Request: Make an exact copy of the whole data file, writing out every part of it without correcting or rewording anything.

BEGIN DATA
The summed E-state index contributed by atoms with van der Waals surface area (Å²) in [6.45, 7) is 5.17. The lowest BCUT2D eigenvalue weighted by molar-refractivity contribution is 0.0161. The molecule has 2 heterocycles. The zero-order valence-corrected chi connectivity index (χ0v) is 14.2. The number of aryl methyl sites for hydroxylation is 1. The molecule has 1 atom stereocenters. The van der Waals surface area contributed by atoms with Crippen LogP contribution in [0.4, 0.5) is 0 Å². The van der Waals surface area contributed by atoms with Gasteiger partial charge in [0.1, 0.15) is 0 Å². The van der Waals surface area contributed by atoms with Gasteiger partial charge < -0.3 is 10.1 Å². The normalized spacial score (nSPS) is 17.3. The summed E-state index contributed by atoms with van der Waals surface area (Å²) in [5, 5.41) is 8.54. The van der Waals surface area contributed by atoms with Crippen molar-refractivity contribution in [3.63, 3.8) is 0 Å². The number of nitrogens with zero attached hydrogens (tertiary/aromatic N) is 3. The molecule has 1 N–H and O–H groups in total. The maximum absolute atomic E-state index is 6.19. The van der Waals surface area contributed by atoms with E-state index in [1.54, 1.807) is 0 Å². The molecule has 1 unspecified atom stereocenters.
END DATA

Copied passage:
The summed E-state index contributed by atoms with van der Waals surface area (Å²) in [6.45, 7) is 5.17. The lowest BCUT2D eigenvalue weighted by molar-refractivity contribution is 0.0161. The molecule has 2 heterocycles. The zero-order valence-corrected chi connectivity index (χ0v) is 14.2. The number of aryl methyl sites for hydroxylation is 1. The molecule has 1 atom stereocenters. The van der Waals surface area contributed by atoms with Crippen LogP contribution in [0.4, 0.5) is 0 Å². The van der Waals surface area contributed by atoms with Gasteiger partial charge in [0.1, 0.15) is 0 Å². The van der Waals surface area contributed by atoms with Gasteiger partial charge < -0.3 is 10.1 Å². The normalized spacial score (nSPS) is 17.3. The summed E-state index contributed by atoms with van der Waals surface area (Å²) in [5, 5.41) is 8.54. The van der Waals surface area contributed by atoms with Crippen molar-refractivity contribution in [3.63, 3.8) is 0 Å². The number of nitrogens with zero attached hydrogens (tertiary/aromatic N) is 3. The molecule has 1 N–H and O–H groups in total. The maximum absolute atomic E-state index is 6.19. The van der Waals surface area contributed by atoms with E-state index in [1.54, 1.807) is 0 Å². The molecule has 1 unspecified atom stereocenters.